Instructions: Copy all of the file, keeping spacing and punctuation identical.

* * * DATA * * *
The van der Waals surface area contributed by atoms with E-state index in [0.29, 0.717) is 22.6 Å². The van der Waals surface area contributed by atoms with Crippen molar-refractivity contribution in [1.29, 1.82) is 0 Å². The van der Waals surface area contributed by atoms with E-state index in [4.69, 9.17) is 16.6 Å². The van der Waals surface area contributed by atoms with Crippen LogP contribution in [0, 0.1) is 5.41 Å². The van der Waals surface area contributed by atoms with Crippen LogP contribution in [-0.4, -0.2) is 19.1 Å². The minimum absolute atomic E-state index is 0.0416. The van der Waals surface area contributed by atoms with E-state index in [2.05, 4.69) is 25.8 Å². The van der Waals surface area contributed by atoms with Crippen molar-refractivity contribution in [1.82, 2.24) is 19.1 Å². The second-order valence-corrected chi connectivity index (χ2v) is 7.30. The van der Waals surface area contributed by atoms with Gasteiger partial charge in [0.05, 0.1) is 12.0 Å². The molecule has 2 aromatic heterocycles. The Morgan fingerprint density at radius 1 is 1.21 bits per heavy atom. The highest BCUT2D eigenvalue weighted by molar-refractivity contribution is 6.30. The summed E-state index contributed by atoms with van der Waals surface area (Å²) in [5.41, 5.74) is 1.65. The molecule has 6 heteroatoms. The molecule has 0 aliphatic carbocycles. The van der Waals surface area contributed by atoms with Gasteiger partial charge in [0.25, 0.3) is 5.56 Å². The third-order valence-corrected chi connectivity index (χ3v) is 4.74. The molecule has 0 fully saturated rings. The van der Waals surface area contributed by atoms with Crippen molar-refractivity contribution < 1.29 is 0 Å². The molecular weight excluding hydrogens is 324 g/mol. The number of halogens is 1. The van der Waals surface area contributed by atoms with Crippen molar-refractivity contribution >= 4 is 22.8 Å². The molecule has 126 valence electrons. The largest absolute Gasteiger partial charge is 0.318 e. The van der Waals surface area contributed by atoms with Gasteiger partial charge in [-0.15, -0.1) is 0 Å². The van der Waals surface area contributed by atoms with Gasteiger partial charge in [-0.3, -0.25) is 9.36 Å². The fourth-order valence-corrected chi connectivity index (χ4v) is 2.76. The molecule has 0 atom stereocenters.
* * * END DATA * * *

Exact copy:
The van der Waals surface area contributed by atoms with E-state index in [0.29, 0.717) is 22.6 Å². The van der Waals surface area contributed by atoms with Crippen molar-refractivity contribution in [1.29, 1.82) is 0 Å². The van der Waals surface area contributed by atoms with E-state index in [4.69, 9.17) is 16.6 Å². The van der Waals surface area contributed by atoms with Crippen LogP contribution in [0, 0.1) is 5.41 Å². The van der Waals surface area contributed by atoms with Crippen LogP contribution in [-0.4, -0.2) is 19.1 Å². The minimum absolute atomic E-state index is 0.0416. The van der Waals surface area contributed by atoms with E-state index in [2.05, 4.69) is 25.8 Å². The van der Waals surface area contributed by atoms with Crippen molar-refractivity contribution in [1.82, 2.24) is 19.1 Å². The second-order valence-corrected chi connectivity index (χ2v) is 7.30. The van der Waals surface area contributed by atoms with Gasteiger partial charge in [0.05, 0.1) is 12.0 Å². The molecule has 2 aromatic heterocycles. The Morgan fingerprint density at radius 1 is 1.21 bits per heavy atom. The highest BCUT2D eigenvalue weighted by molar-refractivity contribution is 6.30. The summed E-state index contributed by atoms with van der Waals surface area (Å²) in [5.41, 5.74) is 1.65. The molecule has 6 heteroatoms. The molecule has 0 aliphatic carbocycles. The van der Waals surface area contributed by atoms with Gasteiger partial charge in [0.25, 0.3) is 5.56 Å². The third-order valence-corrected chi connectivity index (χ3v) is 4.74. The molecule has 0 fully saturated rings. The van der Waals surface area contributed by atoms with Crippen molar-refractivity contribution < 1.29 is 0 Å². The molecular weight excluding hydrogens is 324 g/mol. The number of halogens is 1. The van der Waals surface area contributed by atoms with Crippen molar-refractivity contribution >= 4 is 22.8 Å². The molecule has 126 valence electrons. The largest absolute Gasteiger partial charge is 0.318 e. The van der Waals surface area contributed by atoms with Gasteiger partial charge in [-0.15, -0.1) is 0 Å². The van der Waals surface area contributed by atoms with Gasteiger partial charge in [-0.3, -0.25) is 9.36 Å². The fourth-order valence-corrected chi connectivity index (χ4v) is 2.76. The molecule has 0 atom stereocenters.